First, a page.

Reviews At A Glance

Sometimes, writing in-depth reviews of everything can become daunting, especially when you find yourself with little down time. With that in mind, I’d like to introduce a new segment called REVIEWS AT A GLANCE, a brief take on the movies and albums I’ve had in current rotation. It will mostly be newer stuff, since that’s what I focus on in terms of reviewing, but I might drop some old school gems in there from time to time.

What have you been watching and listening to?

July 26, 2015 by Jericho Cerrona

What I've Been Watching
Writer-director Ragnar Bragason's Scandinavian coming-of-age film follows Hera, a disenfranchised young woman (Thorbjorg Helga Thorgilsdottir, in a remarkable performance) dealing with the tragic death of her metal-loving brother. The film understands not only the awkwardness of limping into adulthood, but also the stigma attached to fans of the metal genre. With the wintry Icelandic setting as a backdrop, Bragason's minor gem focuses on Hera's restless need to emulate her deceased brother's interests; from recording lo-fi tapes of her own music, to her fascination with the emerging Black Metal scene. Gently humorous, starkly melancholy, and chock full of 80s-era metal riffage. Metalhead

On the surface, Francesco Munzi's atmospheric crime drama seems to be a fairly standard story of double-crosses, familial traditions, generational sins, and cyclical violence. However, the story about three brothers caught up in Mafia corruption in Southern Italy takes familiar tropes and then cunningly bucks genre conventions. Slowly paced, with moody cinematography and dynamic performances, Black Souls is a de-glamorizing view of cultural identification and barbaric rituals that sets the stage for a whopper of a fatalistic finale. Black Souls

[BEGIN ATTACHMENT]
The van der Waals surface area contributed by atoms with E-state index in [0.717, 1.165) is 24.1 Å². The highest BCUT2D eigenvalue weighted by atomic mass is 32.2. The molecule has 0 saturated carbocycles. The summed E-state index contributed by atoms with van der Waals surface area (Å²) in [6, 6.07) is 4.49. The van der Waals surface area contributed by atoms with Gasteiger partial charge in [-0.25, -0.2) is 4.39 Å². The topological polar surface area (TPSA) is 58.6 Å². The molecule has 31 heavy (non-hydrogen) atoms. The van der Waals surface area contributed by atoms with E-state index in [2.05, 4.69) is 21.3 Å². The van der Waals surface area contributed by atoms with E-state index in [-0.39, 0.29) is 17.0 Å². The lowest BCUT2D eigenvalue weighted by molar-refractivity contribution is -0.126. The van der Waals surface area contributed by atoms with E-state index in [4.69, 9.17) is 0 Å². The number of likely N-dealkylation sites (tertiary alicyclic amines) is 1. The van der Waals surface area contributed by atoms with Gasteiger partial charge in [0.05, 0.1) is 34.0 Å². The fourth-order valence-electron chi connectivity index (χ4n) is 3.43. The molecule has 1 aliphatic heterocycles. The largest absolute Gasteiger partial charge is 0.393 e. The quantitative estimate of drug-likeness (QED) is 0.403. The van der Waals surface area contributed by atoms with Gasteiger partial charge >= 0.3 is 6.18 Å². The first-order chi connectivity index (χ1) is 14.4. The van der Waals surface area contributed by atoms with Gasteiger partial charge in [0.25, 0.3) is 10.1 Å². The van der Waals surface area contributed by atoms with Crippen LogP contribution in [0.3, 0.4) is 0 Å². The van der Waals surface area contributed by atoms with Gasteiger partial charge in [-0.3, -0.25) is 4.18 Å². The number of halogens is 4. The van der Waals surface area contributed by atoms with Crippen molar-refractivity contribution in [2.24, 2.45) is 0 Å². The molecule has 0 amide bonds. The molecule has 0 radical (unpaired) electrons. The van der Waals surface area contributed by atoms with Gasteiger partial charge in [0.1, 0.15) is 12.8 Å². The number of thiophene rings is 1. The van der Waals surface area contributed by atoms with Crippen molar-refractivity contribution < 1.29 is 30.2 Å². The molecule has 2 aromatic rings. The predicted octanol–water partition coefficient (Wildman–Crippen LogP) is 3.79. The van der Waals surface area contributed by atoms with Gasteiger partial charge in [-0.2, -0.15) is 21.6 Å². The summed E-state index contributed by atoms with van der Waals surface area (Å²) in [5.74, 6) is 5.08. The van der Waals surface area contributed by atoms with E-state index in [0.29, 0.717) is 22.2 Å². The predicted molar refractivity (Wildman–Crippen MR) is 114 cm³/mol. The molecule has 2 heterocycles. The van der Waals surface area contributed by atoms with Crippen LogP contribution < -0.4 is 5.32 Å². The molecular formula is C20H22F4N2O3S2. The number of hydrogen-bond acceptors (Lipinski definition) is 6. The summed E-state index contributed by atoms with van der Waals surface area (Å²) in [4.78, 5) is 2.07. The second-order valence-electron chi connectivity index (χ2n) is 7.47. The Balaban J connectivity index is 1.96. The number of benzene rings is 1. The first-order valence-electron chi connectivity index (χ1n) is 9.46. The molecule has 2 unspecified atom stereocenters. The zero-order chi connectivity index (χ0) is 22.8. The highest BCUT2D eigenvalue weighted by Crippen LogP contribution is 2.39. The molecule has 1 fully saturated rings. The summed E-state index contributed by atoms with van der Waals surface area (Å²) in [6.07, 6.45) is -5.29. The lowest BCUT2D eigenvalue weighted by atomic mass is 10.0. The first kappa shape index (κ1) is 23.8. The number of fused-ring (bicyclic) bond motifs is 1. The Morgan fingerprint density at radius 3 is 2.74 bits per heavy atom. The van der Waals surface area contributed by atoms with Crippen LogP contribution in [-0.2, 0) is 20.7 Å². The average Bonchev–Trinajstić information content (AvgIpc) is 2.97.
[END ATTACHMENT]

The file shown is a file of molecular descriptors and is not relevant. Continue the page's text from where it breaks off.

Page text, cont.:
Arnold Schwarzenegger drops the winking self-awareness for a trip to the dark side of post-apocalyptic humanity in Maggie, a picture which desperately wants to subvert the cliched zombie genre, but instead comes off glumly self-serious, and worse of all, deadly boring. As directed by newbie Henry Hobson, the film boils down to a rather trite family melodrama, with Schwarzenegger valiantly attempting to protect his daughter (Abigal Breslin, doing most the heavy emotional lifting), who has contacted a virus and will slowly transform into one of the walking dead. A kind of art-house variation on one of those Cable TV "disease movies of the week", Maggie is a portentous snooze, and quite frankly, could have used more Arnie one-liners. Maggie
David Oyelowo is an intensely talented actor, and he gets to strut his stuff with a one-man show in Nightingale, director Elliot Lester's overdetermined expose of a man gradually losing his mind while holed up inside a house. From the outset, we know Oyelowo's character Peter Snowden has committed a heinous crime, and for the rest of the film's running time, Frederick Mensch's stagey script continuously strains credulity as Peter runs around frantically answering the phone, pining for an old lover, and performing arch monologues in front of a webcam. While Oyelowo's performance holds interest, it also comes across too much like an acting exercise and Lester's unimaginative direction (lots of blurry depth of field, dissolves, etc) just further exacerbates the film's most glaring flaw; that Peter isn't really a human being having a break with reality, but rather, a writers construct in order to set an entire film inside one central location. Nightingale

Brazilian filmmaker Karim Aïnouz’s tale of two lovers (Clemens Schick and Wagner Moura) who meet and bond after a horrific drowning accident, is a dreamy exploration of the way life changes almost imperceptibly over time. Beautifully shot; with long-held shots of Brazilian beaches and later on, grey-skied German locales, and featuring very little dialogue or standard plotting, Futuro Beach encourages the audience to surrender to its sensual rhythms rather than have everything spelled out. A third character (Jesuita Barbosa) from the past enters the picture during the poetically transfixing final stretch, creating a dynamic three-hander that seeks to understand love, regret, and pain without dipping into theatrics. Futuro Beach